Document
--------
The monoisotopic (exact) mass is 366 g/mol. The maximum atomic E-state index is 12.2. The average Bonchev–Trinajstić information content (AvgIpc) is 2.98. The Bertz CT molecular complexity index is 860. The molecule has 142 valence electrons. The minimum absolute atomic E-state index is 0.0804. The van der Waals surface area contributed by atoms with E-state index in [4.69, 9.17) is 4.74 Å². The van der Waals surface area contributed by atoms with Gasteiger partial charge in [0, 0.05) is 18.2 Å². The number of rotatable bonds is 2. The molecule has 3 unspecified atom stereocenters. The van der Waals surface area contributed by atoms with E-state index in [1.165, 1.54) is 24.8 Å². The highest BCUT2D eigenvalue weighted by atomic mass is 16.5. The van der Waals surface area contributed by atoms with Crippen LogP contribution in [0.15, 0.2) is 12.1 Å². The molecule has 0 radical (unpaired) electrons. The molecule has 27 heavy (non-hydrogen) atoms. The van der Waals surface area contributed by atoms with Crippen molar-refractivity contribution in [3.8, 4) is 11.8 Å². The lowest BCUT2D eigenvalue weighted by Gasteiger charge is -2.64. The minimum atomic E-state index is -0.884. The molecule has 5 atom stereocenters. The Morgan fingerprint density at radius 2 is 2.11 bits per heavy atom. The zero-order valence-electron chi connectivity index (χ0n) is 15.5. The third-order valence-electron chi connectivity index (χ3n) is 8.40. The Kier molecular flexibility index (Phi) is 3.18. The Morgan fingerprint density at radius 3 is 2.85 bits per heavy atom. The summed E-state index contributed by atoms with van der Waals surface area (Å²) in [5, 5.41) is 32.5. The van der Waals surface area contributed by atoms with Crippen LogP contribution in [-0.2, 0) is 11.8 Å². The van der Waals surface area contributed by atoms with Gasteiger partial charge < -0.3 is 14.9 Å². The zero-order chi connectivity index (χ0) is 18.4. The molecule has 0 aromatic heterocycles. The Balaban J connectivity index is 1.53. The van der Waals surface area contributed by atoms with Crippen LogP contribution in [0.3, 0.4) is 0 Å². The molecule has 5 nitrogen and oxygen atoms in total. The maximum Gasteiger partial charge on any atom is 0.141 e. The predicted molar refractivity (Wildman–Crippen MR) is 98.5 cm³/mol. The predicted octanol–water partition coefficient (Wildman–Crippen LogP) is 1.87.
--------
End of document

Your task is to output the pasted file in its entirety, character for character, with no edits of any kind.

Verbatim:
The monoisotopic (exact) mass is 366 g/mol. The maximum atomic E-state index is 12.2. The average Bonchev–Trinajstić information content (AvgIpc) is 2.98. The Bertz CT molecular complexity index is 860. The molecule has 142 valence electrons. The minimum absolute atomic E-state index is 0.0804. The van der Waals surface area contributed by atoms with E-state index in [4.69, 9.17) is 4.74 Å². The van der Waals surface area contributed by atoms with Gasteiger partial charge in [0, 0.05) is 18.2 Å². The number of rotatable bonds is 2. The molecule has 3 unspecified atom stereocenters. The van der Waals surface area contributed by atoms with E-state index in [1.165, 1.54) is 24.8 Å². The highest BCUT2D eigenvalue weighted by atomic mass is 16.5. The van der Waals surface area contributed by atoms with Crippen LogP contribution in [0.15, 0.2) is 12.1 Å². The molecule has 0 radical (unpaired) electrons. The molecule has 27 heavy (non-hydrogen) atoms. The van der Waals surface area contributed by atoms with Crippen molar-refractivity contribution in [3.8, 4) is 11.8 Å². The lowest BCUT2D eigenvalue weighted by Gasteiger charge is -2.64. The minimum atomic E-state index is -0.884. The molecule has 5 atom stereocenters. The Morgan fingerprint density at radius 2 is 2.11 bits per heavy atom. The zero-order valence-electron chi connectivity index (χ0n) is 15.5. The third-order valence-electron chi connectivity index (χ3n) is 8.40. The Kier molecular flexibility index (Phi) is 3.18. The Morgan fingerprint density at radius 3 is 2.85 bits per heavy atom. The summed E-state index contributed by atoms with van der Waals surface area (Å²) in [5, 5.41) is 32.5. The van der Waals surface area contributed by atoms with Crippen LogP contribution in [-0.2, 0) is 11.8 Å². The van der Waals surface area contributed by atoms with Gasteiger partial charge < -0.3 is 14.9 Å². The zero-order chi connectivity index (χ0) is 18.4. The molecule has 0 aromatic heterocycles. The Balaban J connectivity index is 1.53. The van der Waals surface area contributed by atoms with Crippen LogP contribution in [0.3, 0.4) is 0 Å². The molecule has 5 nitrogen and oxygen atoms in total. The maximum Gasteiger partial charge on any atom is 0.141 e. The predicted molar refractivity (Wildman–Crippen MR) is 98.5 cm³/mol. The predicted octanol–water partition coefficient (Wildman–Crippen LogP) is 1.87.